Pride & Prejudice Review
By Shawn McKenzie 11/11/2005
Keira Knightley has been the “it” girl for the last couple of years. Her latest few movies (this year’s excellent The Jacket and Domino) have flopped, but she is still one of the better young actresses working today. Most other critics really liked this movie, Pride & Prejudice, but I will have to disagree respectfully as a critic who just wanted to be entertained.
Sometime near the end of the 18th century, Mr. and Mrs. Bennet (Donald Sutherland and Brenda Blethyn) have found themselves with five beautiful daughters, but no son to take over their house and property once they die (only a male can be an heir for some weird reason.) The Bennet girls, Jane (Rosamund Pike), Elizabeth, a.k.a. Lizzy (Knightley), Mary (Talulah Riley), Catherine, a.k.a. Kitty (Carey Mulligan), and Lydia (Jena Malone), are all single, which worries their mother (their father just wants them to be happy.) Mrs. Bennet constantly acts like a matchmaker so that they can find a male heir and have a man take care of them financially. Prosperous bachelor Mr. Charles Bingley (Simon Woods) has leased a mansion near to the Bennets’ estate with his sister Caroline (Kelly Reilly) and good (and even more wealthy) friend Mr. Fitzwilliam Darcy (Matthew MacFadyen.) Both Caroline and Darcy look down upon the Bennets and their society because it isn’t up to their standards. Jane has taken a shine to Bingley though, and he likes her. With the assumed coupling of Jane and Bingley a lock, Mrs. Bennet sets her sights on Lizzy. She tries to set Lizzy up with Mr. William Collins (Tom Hollander), her distant and uninteresting clergyman cousin who will inherit Lizzy’s estate if a male heir isn’t found, since he is the closest male relative. Collins is looking for a wife, but Lizzy isn’t interested in him (why is it that no one mentions the fact that they are cousins?) She likes a military man named Mr. George Wickham (Rupert Friend), who doesn’t like Darcy because of something in their past. Speaking of Darcy, Lizzy doesn’t like him either…mainly because he considers her too plain and common for the likes of him. It doesn’t matter though, because his affluent aunt and Collins’ patroness, Lady Catherine de Bourg (Judi Dench), looks down on Lizzy as well. Catherine would rather see Darcy marry her daughter Anne (Rosamund Stephen; okay…what is up with all of this cousin-marrying stuff?) Since Lizzy has rejected Collins, the cousin decides to marry Charlotte Lucas (Claudie Blakley), Lizzy’s best friend, who marries him because she is afraid of being a spinster. This highly upsets Mrs. Bennet though. She is further stressed when Bingley dumps Jane and Wickham marries Lydia (Wickham isn’t quite rich enough for Mrs. Bennet’s tastes.) As time passes, Lizzy and Darcy get to know one another better, and they start to fall in love.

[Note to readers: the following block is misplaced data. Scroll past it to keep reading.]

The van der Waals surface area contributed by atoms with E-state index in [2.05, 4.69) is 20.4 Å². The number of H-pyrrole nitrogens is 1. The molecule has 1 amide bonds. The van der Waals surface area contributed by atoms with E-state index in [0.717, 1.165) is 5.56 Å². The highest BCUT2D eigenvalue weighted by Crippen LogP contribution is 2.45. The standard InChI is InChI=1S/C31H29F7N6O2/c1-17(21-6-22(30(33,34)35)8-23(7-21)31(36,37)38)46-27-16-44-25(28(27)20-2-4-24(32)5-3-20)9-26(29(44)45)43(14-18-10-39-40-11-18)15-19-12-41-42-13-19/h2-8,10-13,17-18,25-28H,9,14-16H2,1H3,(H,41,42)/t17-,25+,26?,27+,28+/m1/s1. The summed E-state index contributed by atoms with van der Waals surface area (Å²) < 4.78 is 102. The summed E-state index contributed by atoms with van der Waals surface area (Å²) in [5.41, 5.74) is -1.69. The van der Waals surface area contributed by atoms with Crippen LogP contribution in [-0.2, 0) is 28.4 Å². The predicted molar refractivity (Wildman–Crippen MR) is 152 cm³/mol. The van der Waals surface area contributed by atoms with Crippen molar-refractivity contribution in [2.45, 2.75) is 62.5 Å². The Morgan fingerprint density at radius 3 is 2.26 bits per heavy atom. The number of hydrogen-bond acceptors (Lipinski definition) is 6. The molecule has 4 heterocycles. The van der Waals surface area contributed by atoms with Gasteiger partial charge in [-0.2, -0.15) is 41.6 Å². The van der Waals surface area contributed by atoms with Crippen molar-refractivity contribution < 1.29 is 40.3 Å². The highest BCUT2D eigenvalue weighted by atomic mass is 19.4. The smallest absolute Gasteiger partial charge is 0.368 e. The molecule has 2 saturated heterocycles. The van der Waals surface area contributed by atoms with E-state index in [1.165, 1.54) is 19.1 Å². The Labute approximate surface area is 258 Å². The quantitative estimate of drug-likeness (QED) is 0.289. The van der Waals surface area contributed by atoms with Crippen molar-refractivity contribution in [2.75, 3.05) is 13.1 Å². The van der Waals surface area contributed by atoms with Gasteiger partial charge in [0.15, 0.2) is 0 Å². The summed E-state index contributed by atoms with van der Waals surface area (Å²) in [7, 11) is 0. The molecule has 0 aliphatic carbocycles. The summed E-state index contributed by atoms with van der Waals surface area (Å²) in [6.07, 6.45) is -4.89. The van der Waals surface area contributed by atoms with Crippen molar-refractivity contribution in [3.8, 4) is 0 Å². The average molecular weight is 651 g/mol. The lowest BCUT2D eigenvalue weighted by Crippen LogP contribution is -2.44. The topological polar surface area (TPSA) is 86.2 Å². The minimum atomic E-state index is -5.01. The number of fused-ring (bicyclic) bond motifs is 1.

So why wasn’t I entertained when apparently everyone else (or at least every critic) was? It was boring! I’ve liked several Jane Austen adaptations, including the 1995 movie Sense and Sensibility and the 1996 movie Emma, plus the modern adaptations, 1995’s Clueless and 2001’s Bridget Jones’s Diary, but this version of the often told story was long and dry. First-time movie director Joe Wright helmed the movie (using a screenplay by Deborah Moggach, also a first-timer for the silver screen, with some uncredited dialogue written by Emma Thompson, who won an Oscar for adapting Austen’s Sense and Sensibility.) It was faithful to the novel (or so I’ve been told…I’ve never read it), and the scenery and costumes were beautiful, but I really need much more than that to entertain me. For just superficial reasons as a guy, I would have liked to have seen attractive-looking women in those 18th Century dresses that show off a lot of cleavage. Alas, this movie was rated PG, so that was not the case, and all we had to go on was the stuffy dialogue.
This version of the story is the second adaptation of it that has been in theaters in 65 years (aside from a modern-day indie Mormon version from 2003, subtitled A Latter-Day Comedy, and a Bollywood version called Bride & Prejudice from last year.) It has been adapted several times for television though, with the most referenced version being the 1995 A&E/BBC miniseries starring Colin Firth as Mr. Darcy (which inspired Helen Fielding to include Firth as a character in her 1999 novel Bridget Jones’s Diary and cast the actor himself to play the part of Mark Darcy, Bridget’s true love.) The miniseries was recently featured in an episode of UPN’s “Veronica Mars,” but based on their reactions to it, they found it boring as well (though they acknowledged how good Firth looked.)
The acting was fine, but the literal translation of the story made me feel like I was watching a movie required for an English class in high school. Knightley was beautiful and spirited, as she should be. MacFadyen, whom I like from A&E’s “MI-5,” is okay (he shows the emotional range that he is good at displaying in that spy show, but it would have been cool if he had guns or something here. Kidding…) Blethyn and Sutherland are probably the more entertaining ones in the movie, because they are essentially the only comic relief in a movie devoid of too many laughs. Malone is just annoying, and I usually like her.
I had a female friend email me and ask me what I thought of Pride & Prejudice, since she was forcing her husband to take her to see it this weekend. I felt bad for her husband, because he will feel like chewing his leg off out of boredom while watching this movie, which runs slightly over two hours. I don’t have a girlfriend at the moment, so my pride and prejudice over not seeing this film again won’t be affected. I’ll wait to see Knightley again in a corset in next year’s Pirates of the Caribbean: Dead Man’s Chest.
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